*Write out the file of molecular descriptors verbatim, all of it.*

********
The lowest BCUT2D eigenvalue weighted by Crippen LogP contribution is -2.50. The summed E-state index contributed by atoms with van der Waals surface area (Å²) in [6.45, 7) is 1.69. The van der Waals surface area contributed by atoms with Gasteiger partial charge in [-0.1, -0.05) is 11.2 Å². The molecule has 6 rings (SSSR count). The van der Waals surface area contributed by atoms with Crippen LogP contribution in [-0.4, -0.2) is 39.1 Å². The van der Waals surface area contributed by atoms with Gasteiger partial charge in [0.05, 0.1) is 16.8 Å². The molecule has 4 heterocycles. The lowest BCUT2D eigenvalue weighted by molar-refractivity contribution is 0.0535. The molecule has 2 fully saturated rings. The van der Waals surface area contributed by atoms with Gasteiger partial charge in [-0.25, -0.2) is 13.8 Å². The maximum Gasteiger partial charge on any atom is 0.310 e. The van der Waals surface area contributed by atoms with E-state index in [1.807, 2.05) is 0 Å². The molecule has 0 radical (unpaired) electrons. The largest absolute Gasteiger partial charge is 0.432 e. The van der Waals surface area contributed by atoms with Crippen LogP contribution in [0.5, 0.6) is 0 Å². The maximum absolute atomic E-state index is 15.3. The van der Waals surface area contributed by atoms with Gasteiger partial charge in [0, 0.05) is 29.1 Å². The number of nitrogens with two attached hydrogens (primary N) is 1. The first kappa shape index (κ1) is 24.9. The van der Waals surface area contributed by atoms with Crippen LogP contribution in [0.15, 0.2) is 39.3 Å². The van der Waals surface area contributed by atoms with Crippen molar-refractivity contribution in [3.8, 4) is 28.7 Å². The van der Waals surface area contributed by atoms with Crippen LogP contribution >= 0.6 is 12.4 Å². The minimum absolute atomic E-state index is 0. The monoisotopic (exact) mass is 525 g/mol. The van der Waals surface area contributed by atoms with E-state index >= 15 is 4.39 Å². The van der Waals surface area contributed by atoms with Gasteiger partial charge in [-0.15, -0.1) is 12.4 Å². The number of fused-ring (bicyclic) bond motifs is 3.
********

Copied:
The lowest BCUT2D eigenvalue weighted by Crippen LogP contribution is -2.50. The summed E-state index contributed by atoms with van der Waals surface area (Å²) in [6.45, 7) is 1.69. The van der Waals surface area contributed by atoms with Gasteiger partial charge in [-0.1, -0.05) is 11.2 Å². The molecule has 6 rings (SSSR count). The van der Waals surface area contributed by atoms with Crippen LogP contribution in [-0.4, -0.2) is 39.1 Å². The van der Waals surface area contributed by atoms with Gasteiger partial charge in [0.05, 0.1) is 16.8 Å². The molecule has 4 heterocycles. The lowest BCUT2D eigenvalue weighted by molar-refractivity contribution is 0.0535. The molecule has 2 fully saturated rings. The van der Waals surface area contributed by atoms with Gasteiger partial charge in [-0.25, -0.2) is 13.8 Å². The maximum Gasteiger partial charge on any atom is 0.310 e. The van der Waals surface area contributed by atoms with E-state index in [1.807, 2.05) is 0 Å². The molecule has 0 radical (unpaired) electrons. The largest absolute Gasteiger partial charge is 0.432 e. The van der Waals surface area contributed by atoms with Crippen LogP contribution in [0.5, 0.6) is 0 Å². The maximum absolute atomic E-state index is 15.3. The van der Waals surface area contributed by atoms with Gasteiger partial charge in [0, 0.05) is 29.1 Å². The number of nitrogens with two attached hydrogens (primary N) is 1. The first kappa shape index (κ1) is 24.9. The van der Waals surface area contributed by atoms with Crippen LogP contribution in [0.15, 0.2) is 39.3 Å². The van der Waals surface area contributed by atoms with Crippen molar-refractivity contribution in [3.8, 4) is 28.7 Å². The van der Waals surface area contributed by atoms with Crippen LogP contribution >= 0.6 is 12.4 Å². The minimum absolute atomic E-state index is 0. The monoisotopic (exact) mass is 525 g/mol. The van der Waals surface area contributed by atoms with E-state index >= 15 is 4.39 Å². The van der Waals surface area contributed by atoms with Gasteiger partial charge in [-0.15, -0.1) is 12.4 Å². The number of fused-ring (bicyclic) bond motifs is 3.